Trusts can provide opportunities for families to plan the successful transfer of assets to generations with the benefit of control and tax efficiency.

Types of Trusts
There are various forms of trusts available:
• Bare trusts, which can be most tax efficient particularly combined with other structures to maintain control.
• Life interest trusts, which can protect assets for the next generation yet provide for the surviving spouse to benefit accounting for Succession Act rights.
• Discretionary trusts, which are used in cases where young children could otherwise inherit and for asset protection purposes.

Combining trusts with other structures
Where assets are invested in partnerships, co-ownerships or companies, control can be maintained through the use of weighted voting in the hands of trustees yet this weighting should not affect the value of the asset accumulating in each beneficiary’s hands.

Tax Implications
Depending on the type of trust adopted, different tax considerations apply. Stamp Duty, Capital Gains Tax and Capital Acquisitions Tax can arise on the creation of a trust and therefore careful selection of the assets to put into the trust is important to minimise the tax impact.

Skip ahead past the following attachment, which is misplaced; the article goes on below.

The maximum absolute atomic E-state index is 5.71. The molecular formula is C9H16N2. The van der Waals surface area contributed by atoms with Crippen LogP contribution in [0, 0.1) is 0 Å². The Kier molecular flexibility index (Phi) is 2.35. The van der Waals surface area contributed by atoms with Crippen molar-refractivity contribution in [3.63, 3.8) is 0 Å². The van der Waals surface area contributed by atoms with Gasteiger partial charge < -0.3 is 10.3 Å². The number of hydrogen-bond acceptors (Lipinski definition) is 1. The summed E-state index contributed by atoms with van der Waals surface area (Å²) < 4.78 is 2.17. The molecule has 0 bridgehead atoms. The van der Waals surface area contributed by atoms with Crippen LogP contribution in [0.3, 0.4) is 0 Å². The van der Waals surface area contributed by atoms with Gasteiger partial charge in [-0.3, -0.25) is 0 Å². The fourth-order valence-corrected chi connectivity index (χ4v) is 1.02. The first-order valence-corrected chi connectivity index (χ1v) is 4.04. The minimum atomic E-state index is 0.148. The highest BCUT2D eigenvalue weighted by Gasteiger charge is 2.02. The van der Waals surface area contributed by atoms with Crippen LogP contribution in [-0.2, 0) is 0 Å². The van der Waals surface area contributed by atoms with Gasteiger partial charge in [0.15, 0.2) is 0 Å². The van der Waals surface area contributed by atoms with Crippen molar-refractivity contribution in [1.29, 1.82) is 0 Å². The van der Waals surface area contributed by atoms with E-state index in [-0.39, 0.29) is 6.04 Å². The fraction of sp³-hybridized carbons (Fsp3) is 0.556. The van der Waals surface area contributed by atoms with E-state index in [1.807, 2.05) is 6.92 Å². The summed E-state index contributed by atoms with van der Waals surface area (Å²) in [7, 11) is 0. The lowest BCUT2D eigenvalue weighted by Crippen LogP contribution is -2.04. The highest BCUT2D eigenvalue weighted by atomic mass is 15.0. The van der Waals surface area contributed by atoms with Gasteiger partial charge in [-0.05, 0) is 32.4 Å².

On an ongoing basis, the taxes that arise in trusts may appear to be higher than what would arise in the hands of individuals however, with sensible planning, the taxes can in fact be minimised or at least be kept to the same level as would have arisen in the hands of the individual, yet the protection of the trust ensures the income, gain and the asset itself can be protected from generation to generation.

What Next?
Consider the type of assets that are available and most suitable for a trust and consider the level of control desired both during and beyond the current owner’s lifetime. The most appropriate trust can then be tailored for these purposes.

© 2009 Aileen Keogan Solicitor and Tax Consultant


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